State of Minnesota, Appellant, vs. Adam Lee Milkent, Respondent.

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State of Minnesota, Appellant, vs. Adam Lee Milkent, Respondent. A06-82, Court of Appeals Unpublished, July 3, 2006.

This opinion will be unpublished and

may not be cited except as provided by

Minn. Stat. § 480A.08, subd. 3 (2004).

 

 

STATE OF MINNESOTA

IN COURT OF APPEALS

A06-82

 

State of Minnesota,

Appellant,

 

vs.

 

Adam Lee Milkent,

Respondent.

 

Filed June 29, 2006

Reversed and remanded Willis, Judge

 

Winona County District Court

File No. K6-04-1253

 

Mike Hatch, Attorney General, 1800 Bremer Tower, 445 Minnesota Street, St. Paul, MN  55101-2134; and

 

Charles E. MacLean, Winona County Attorney, Nancy L. Bostrack, Assistant County Attorney, Winona County Courthouse, 171 West Third Street, Winona, MN  55987 (for appellant)

 

Mark D. Nyvold, Special Assistant State Public Defender, 332 Minnesota Street, W1610, St. Paul, MN  55101 (for respondent)

 

            Considered and decided by Lansing, Presiding Judge; Randall, Judge; and Willis, Judge.


U N P U B L I S H E D   O P I N I O N

WILLIS, Judge

            Appellant state challenges the district court's pretrial dismissal of the first- and second-degree DWI charges against respondent.  Because respondent's prior Wisconsin convictions of operating a vehicle while intoxicated may be used to enhance the current Minnesota DWI charges against him, we reverse and remand.

FACTS

In May 2004, respondent Adam Lee Milkent drove his car into a parked vehicle in Winona.  A blood test showed that Milkent's alcohol concentration was .16.  The state charged Milkent with two counts of first-degree driving while impaired (DWI), one count of second-degree DWI, and one count of driving without a valid driver's license. 

Since 1996, Milkent has been convicted three times in Wisconsin of operating a vehicle while intoxicated (OWI), and his Wisconsin driver's license is revoked.  The state used the three Wisconsin convictions to enhance the charges against Milkent arising from the May 2004 incident.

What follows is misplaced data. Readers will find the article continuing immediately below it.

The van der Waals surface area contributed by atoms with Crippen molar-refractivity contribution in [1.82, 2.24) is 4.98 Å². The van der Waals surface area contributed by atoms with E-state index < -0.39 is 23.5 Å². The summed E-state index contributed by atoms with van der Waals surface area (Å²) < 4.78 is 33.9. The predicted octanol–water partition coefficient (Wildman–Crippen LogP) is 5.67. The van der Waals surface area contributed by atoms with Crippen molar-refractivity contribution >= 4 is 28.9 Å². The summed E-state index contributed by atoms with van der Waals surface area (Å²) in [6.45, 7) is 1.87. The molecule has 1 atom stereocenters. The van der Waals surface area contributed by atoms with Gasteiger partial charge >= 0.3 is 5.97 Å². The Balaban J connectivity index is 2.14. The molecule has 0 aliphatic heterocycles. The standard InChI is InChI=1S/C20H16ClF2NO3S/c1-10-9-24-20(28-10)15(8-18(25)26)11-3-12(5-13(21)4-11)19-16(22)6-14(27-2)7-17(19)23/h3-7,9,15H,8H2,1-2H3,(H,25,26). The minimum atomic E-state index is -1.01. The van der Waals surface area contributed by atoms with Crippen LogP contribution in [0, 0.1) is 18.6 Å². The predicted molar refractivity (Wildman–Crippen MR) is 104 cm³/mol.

Milkent moved to dismiss the first- and second-degree DWI charges for lack of probable cause.  After a contested omnibus hearing, the district court concluded that Milkent's three prior Wisconsin convictions could not be used to enhance the Minnesota DWI charges and dismissed the two counts of first-degree DWI and the single count of second-degree DWI.  The state appeals.

 

 

D E C I S I O N

            The state argues that the district court erred by concluding that Milkent's prior Wisconsin convictions could not be used to enhance the current Minnesota charges against Milkent and by dismissing the charges of first- and second-degree DWI.  When reviewing an appeal from a pretrial determination, this court will reverse only if the state demonstrates that (1) the district court erred in its judgment, and (2) the error will have a critical impact on the trial's outcome.  State v. Joon Kyu Kim, 398 N.W.2d 544, 547 (Minn. 1987).  A district court's dismissal of a charge "clearly has a critical impact on the outcome of the trial."  State v. Poupard, 471 N.W.2d 686, 689 (Minn. App. 1991). 

            Minnesota law provides a scheme of penalties and enhanced penalties for individuals who drive, operate, or are in physical control of a motor vehicle while impaired by chemical substances.  Minn. Stat. §§ 169A.01-.78 (2004).  An impaired-driving incident within the ten years immediately preceding a current offense is an aggravating factor that permits enhancement of the current impaired-driving offense.  Minn. Stat. §§ 169A.03, subds. 3(1), 22; 169A.24, subd. 1(1).  Here, the state used Milkent's Wisconsin OWI convictions to enhance the charges for the current Minnesota DWI offense.

            The Minnesota Constitution guarantees an individual "the limited right to counsel" before deciding to submit to an alcohol-concentration test.  Friedman v. Comm'r of Pub. Safety, 473 N.W.2d 828, 837 (Minn. 1991).  This right attaches at "the point at which an individual is asked by law enforcement officials to undergo" the test.  Id.

In Wisconsin, "drivers are deemed to have given implied consent to chemical testing as a condition of receiving" the privilege to operate a motor vehicle.  State v. Reitter, 595 N.W.2d 646, 652 (Wis. 1999).  And Wisconsin drivers do not have a right to counsel before deciding whether to submit to an alcohol-concentration test.  Id. at 652-53.

            The state argues that Milkent's three prior Wisconsin convictions may be used to enhance the May 2004 offense because the Wisconsin convictions were based on Milkent's conduct, not on alcohol-concentration tests.  But we do not need to address this distinction.  While this appeal was pending, the Minnesota Supreme Court held that the interests underlying Minnesota's recognition of a limited right to counsel before deciding whether to submit to an alcohol-concentration test are not sufficient to justify disregarding a conviction entered in a state whose laws do not provide a right of counsel before making such test decisions.  State v. Schmidt, 712 N.W.2d 530, 539 (Minn. 2006).  Such convictions may be used to enhance Minnesota DWI offenses.  Id.  Therefore, Milkent's prior Wisconsin convictions may be used to enhance the Minnesota DWI charges.

            Reversed and remanded.